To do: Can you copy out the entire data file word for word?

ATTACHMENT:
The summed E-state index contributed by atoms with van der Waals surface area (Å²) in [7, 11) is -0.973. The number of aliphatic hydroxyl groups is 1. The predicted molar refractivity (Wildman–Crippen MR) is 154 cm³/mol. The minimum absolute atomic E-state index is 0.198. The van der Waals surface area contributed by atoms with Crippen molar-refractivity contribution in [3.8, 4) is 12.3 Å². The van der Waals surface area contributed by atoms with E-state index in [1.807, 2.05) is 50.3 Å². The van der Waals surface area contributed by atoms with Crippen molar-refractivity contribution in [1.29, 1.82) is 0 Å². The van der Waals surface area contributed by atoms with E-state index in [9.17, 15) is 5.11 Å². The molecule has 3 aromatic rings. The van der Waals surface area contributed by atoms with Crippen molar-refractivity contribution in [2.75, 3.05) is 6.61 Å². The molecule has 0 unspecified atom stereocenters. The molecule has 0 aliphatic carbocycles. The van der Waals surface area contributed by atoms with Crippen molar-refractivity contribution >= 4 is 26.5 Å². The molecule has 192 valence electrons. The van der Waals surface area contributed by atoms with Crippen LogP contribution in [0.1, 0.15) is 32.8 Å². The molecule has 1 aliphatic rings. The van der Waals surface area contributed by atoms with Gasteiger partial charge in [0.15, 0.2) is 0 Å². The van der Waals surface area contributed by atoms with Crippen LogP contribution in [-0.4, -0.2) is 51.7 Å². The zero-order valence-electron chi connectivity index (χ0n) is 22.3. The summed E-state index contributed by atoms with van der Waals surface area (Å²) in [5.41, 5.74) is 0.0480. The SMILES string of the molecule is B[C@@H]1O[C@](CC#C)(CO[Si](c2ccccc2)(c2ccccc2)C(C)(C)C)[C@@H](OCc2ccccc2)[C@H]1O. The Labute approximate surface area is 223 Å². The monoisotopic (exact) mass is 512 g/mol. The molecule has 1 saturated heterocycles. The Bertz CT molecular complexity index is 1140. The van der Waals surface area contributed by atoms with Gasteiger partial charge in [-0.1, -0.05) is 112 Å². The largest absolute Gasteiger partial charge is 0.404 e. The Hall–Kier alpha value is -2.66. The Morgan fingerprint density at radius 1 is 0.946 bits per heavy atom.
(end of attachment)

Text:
The summed E-state index contributed by atoms with van der Waals surface area (Å²) in [7, 11) is -0.973. The number of aliphatic hydroxyl groups is 1. The predicted molar refractivity (Wildman–Crippen MR) is 154 cm³/mol. The minimum absolute atomic E-state index is 0.198. The van der Waals surface area contributed by atoms with Crippen molar-refractivity contribution in [3.8, 4) is 12.3 Å². The van der Waals surface area contributed by atoms with E-state index in [1.807, 2.05) is 50.3 Å². The van der Waals surface area contributed by atoms with Crippen molar-refractivity contribution in [1.29, 1.82) is 0 Å². The van der Waals surface area contributed by atoms with E-state index in [9.17, 15) is 5.11 Å². The molecule has 3 aromatic rings. The van der Waals surface area contributed by atoms with Crippen molar-refractivity contribution in [2.75, 3.05) is 6.61 Å². The molecule has 0 unspecified atom stereocenters. The molecule has 0 aliphatic carbocycles. The van der Waals surface area contributed by atoms with Crippen molar-refractivity contribution >= 4 is 26.5 Å². The molecule has 192 valence electrons. The van der Waals surface area contributed by atoms with Crippen LogP contribution in [0.1, 0.15) is 32.8 Å². The molecule has 1 aliphatic rings. The van der Waals surface area contributed by atoms with Gasteiger partial charge in [0.15, 0.2) is 0 Å². The van der Waals surface area contributed by atoms with Crippen LogP contribution in [-0.4, -0.2) is 51.7 Å². The zero-order valence-electron chi connectivity index (χ0n) is 22.3. The summed E-state index contributed by atoms with van der Waals surface area (Å²) in [5.41, 5.74) is 0.0480. The SMILES string of the molecule is B[C@@H]1O[C@](CC#C)(CO[Si](c2ccccc2)(c2ccccc2)C(C)(C)C)[C@@H](OCc2ccccc2)[C@H]1O. The Labute approximate surface area is 223 Å². The monoisotopic (exact) mass is 512 g/mol. The molecule has 1 saturated heterocycles. The Bertz CT molecular complexity index is 1140. The van der Waals surface area contributed by atoms with Gasteiger partial charge in [-0.1, -0.05) is 112 Å². The largest absolute Gasteiger partial charge is 0.404 e. The Hall–Kier alpha value is -2.66. The Morgan fingerprint density at radius 1 is 0.946 bits per heavy atom.